We tend to be overly dramatic about the nature of some aspects of our work life… and paradoxically very blind to some other deeply disturbing and normalised parts of the same work life…
In a very sitcom-like setting, we see an office; the fake laughs are present in the detail of a classic Monday at the office. These fake laughs are not only ominous sounds from the background, but also from the characters themselves.
What is more fake? For an audience to react with joy to a simple elevator encounter turned awkward by a comment, or for a worker to laugh at the bosses’ lame joke about his free time and weekend?
We see a bunch of guys, middle 20s and 30s, a couple over 40… similar suits, similar behaviour… desks and computers are all over the place. The malfunctioning printer seems to be the only common enemy.
This is a very progressive workspace, the colourful beanbags in a corner denominated creative “judgement free” space are a testament to it. There is even a yoga space in a multi modular room, that is used as a kill room for commercial deals and as a space for deep introspection and mindfulness.
The latest subject for gossip is a non-binary homosexual relationship in the office… and wonderfully, everyone is super cool about it. James is such nice catch, they tell Tommy. Love is naively perceived as a nice refreshing touch in such a monotonous everyday existence. At least it is something new. Something to talk about.
Everyone is looking forward to Friday, when a digital celebrity personal coach and mindfulness guru is coming to give the team a free class on how to handle stress. This is the first topic of the Monday morning power meeting, where the most important topics of the week are discussed superficially to give a clear sense of priorities and importance to the multitasking expectations of the team.
One of the employees pointed out that stress is the number one difficulty he faces; it is the one obstacle between him and the perfect execution of the many tasks he has in his to-do list. He wishes ardently to rid himself of this dreadful feeling of hopelessness and lack of self-control, lack of motivation… so he can achieve his full potential. The manager, in an act of selfless self-punishment, acknowledges his responsibility in the matter.
“My job is to provide the proper workspace for you guys to perform the best you can and become the best you can.”
From a quiet corner in the same room, someone points a different alternative.
“What if we hire some extra hands, and maybe get a raise, so we can be more at ease with our finances and have more free time to relax and attend to the matters outside of work-related chores?”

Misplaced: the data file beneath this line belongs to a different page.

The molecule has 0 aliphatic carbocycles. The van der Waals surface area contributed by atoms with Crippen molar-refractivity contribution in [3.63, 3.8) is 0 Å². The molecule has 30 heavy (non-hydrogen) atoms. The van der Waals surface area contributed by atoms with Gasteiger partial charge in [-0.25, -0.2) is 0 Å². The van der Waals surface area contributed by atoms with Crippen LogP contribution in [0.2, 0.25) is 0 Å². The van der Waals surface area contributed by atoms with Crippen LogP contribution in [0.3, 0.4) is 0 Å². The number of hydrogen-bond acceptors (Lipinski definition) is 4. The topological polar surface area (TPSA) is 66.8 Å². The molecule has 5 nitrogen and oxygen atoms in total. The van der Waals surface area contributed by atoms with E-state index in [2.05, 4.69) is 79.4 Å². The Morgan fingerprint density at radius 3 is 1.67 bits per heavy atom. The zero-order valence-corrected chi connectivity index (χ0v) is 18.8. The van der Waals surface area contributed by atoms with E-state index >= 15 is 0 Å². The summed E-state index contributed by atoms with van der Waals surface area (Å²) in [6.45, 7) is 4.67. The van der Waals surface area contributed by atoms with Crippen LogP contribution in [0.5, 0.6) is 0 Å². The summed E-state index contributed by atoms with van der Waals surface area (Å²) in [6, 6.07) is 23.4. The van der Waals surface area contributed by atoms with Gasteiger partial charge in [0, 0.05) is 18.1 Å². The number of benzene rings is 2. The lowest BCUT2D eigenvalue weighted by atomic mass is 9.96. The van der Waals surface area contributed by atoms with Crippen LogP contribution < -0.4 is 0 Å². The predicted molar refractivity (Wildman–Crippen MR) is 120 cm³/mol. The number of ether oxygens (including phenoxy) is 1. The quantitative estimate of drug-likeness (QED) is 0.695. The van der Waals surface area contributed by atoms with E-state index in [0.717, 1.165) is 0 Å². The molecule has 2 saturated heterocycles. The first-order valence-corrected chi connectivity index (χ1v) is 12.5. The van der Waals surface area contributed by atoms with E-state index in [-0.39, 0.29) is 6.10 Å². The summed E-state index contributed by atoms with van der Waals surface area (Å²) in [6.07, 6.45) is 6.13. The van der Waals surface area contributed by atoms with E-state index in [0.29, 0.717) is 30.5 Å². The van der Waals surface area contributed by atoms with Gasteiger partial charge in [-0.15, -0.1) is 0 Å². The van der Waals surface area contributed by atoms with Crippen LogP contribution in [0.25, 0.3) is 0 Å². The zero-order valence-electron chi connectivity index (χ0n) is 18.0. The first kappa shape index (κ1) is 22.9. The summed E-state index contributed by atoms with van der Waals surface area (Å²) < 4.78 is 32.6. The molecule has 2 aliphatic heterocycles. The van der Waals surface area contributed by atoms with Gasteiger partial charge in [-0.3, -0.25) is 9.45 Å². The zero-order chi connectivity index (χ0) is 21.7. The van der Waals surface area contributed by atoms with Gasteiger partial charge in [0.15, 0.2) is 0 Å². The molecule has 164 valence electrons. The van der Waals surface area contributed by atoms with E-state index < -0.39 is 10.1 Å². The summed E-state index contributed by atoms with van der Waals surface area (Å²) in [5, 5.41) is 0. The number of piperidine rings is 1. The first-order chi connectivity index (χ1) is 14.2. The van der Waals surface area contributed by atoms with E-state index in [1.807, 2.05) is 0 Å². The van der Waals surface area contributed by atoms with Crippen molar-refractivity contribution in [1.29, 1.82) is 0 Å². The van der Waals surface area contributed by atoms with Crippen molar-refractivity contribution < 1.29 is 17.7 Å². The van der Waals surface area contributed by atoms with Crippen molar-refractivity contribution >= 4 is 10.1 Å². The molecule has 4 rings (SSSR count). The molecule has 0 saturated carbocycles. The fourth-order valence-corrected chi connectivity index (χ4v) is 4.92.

There is one in every office… a downer… that is not how things work… if only she read some book about self-help… or did some yoga from time to time… even classical music while you work or breathing exercises during bathroom breaks… she wouldn’t have such a negative attitude. Her negativity is the real danger… it could contaminate the whole office.
The next topic of conversation is a new system being implemented that will help with some data management issues… mostly efficiency. Every worker at the office will be trained how to not intervene with the automatic system. The main priority is to learn to ignore it and think of it as an organic part of our workflows. The less we understand the better. Technical experts will come every week to ensure maximum efficiency. No extra questions should be asked now.
During the coffee break we see James and Tommy touching hands… it is so sweet… like being back in high school. The workers are happy for them, it is so naive… and almost pure… like a flower growing up a concrete wall. Against all odds, love finds a way. Perhaps there is hope for all in the end.
The end of the working day approaches… lights start to go off one by one… even people doing some extra hours are asked to leave the office. Its Monday… its sports night… some of the guys are getting together for dinner and some good old sports. The others, exhausted… just want a bed to rest.
Picture pans out… the office building is inside a prison.
The workers return to their cells and hang their suits in the 2×2 concrete rooms with a single window. Tomorrow it will be the same… but at least Friday we have the mindfulness classes. Escaping to my inner self has become the last refuge from the panic of reality.
Most of the workers in this office are fresh out of college… and of course already deeply in debt. With a high risk of not being able to repay such debt they are sent directly to this hybrid office/jail system. Here they will be forced to pay their debts until they are free to return to the free market. Some of them not able to catch up with their ever-growing bills. Some are trapped… others have simply given up…
Have we progressed so far as a society? Do we really have an alternative to work? Is work ever really a choice? Doesn’t it feel that lately our life choice of profession seems more transactional?
There is no reality; there is only the illusion of pleasure through the fulfilment of work. What if we started to see work as what it really is… a mostly systematic abuse and pre-emptive cost and punishment for the currently established aspirational lifestyle one should have to fit in.
Is automation up to us? Will technology herald a loud change, or just a quiet and subtle invisible disruption in our lives?
Aren’t most of the ‘quality of life improvements’ we do in workspaces just a placebo that normalises the abuses? Aren’t we all doctors that ignore the cause of illness and just spend all our time masking and eradicating the symptoms? Is there a cure, if work itself is the disease?
Diego Bolson Ruzzarin